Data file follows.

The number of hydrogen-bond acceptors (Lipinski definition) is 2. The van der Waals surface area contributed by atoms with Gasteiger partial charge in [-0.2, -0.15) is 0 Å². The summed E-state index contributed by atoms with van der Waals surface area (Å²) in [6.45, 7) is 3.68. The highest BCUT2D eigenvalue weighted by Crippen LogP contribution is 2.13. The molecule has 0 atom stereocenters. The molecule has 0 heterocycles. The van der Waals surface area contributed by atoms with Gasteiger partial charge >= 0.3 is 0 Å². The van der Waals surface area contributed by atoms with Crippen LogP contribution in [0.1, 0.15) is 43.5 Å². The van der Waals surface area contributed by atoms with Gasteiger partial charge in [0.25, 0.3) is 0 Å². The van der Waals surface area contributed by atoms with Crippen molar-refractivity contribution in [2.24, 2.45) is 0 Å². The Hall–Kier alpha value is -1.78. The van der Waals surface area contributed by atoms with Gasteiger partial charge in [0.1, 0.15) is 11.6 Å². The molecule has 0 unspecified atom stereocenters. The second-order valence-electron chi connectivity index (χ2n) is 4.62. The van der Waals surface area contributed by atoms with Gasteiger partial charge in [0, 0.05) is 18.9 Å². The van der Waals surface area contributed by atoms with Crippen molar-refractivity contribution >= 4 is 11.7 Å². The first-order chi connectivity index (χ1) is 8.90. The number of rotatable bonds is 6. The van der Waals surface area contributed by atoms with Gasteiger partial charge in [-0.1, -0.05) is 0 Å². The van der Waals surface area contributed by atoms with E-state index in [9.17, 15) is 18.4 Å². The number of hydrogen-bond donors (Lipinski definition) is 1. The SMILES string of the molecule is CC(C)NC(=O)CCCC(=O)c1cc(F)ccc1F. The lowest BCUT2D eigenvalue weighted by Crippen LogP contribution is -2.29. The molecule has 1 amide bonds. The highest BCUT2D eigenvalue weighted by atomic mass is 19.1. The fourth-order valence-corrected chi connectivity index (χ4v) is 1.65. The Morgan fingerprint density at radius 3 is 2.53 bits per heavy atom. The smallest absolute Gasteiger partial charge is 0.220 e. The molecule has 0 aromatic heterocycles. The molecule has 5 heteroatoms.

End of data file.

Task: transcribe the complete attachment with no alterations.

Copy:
The number of hydrogen-bond acceptors (Lipinski definition) is 2. The van der Waals surface area contributed by atoms with Gasteiger partial charge in [-0.2, -0.15) is 0 Å². The summed E-state index contributed by atoms with van der Waals surface area (Å²) in [6.45, 7) is 3.68. The highest BCUT2D eigenvalue weighted by Crippen LogP contribution is 2.13. The molecule has 0 atom stereocenters. The molecule has 0 heterocycles. The van der Waals surface area contributed by atoms with Gasteiger partial charge >= 0.3 is 0 Å². The van der Waals surface area contributed by atoms with Crippen LogP contribution in [0.1, 0.15) is 43.5 Å². The van der Waals surface area contributed by atoms with Gasteiger partial charge in [0.25, 0.3) is 0 Å². The van der Waals surface area contributed by atoms with Crippen molar-refractivity contribution in [2.24, 2.45) is 0 Å². The Hall–Kier alpha value is -1.78. The van der Waals surface area contributed by atoms with Gasteiger partial charge in [0.1, 0.15) is 11.6 Å². The molecule has 0 unspecified atom stereocenters. The second-order valence-electron chi connectivity index (χ2n) is 4.62. The van der Waals surface area contributed by atoms with Gasteiger partial charge in [0, 0.05) is 18.9 Å². The van der Waals surface area contributed by atoms with Crippen molar-refractivity contribution >= 4 is 11.7 Å². The first-order chi connectivity index (χ1) is 8.90. The number of rotatable bonds is 6. The van der Waals surface area contributed by atoms with Gasteiger partial charge in [-0.1, -0.05) is 0 Å². The van der Waals surface area contributed by atoms with E-state index in [9.17, 15) is 18.4 Å². The number of hydrogen-bond donors (Lipinski definition) is 1. The SMILES string of the molecule is CC(C)NC(=O)CCCC(=O)c1cc(F)ccc1F. The lowest BCUT2D eigenvalue weighted by Crippen LogP contribution is -2.29. The molecule has 1 amide bonds. The highest BCUT2D eigenvalue weighted by atomic mass is 19.1. The fourth-order valence-corrected chi connectivity index (χ4v) is 1.65. The Morgan fingerprint density at radius 3 is 2.53 bits per heavy atom. The smallest absolute Gasteiger partial charge is 0.220 e. The molecule has 0 aromatic heterocycles. The molecule has 5 heteroatoms.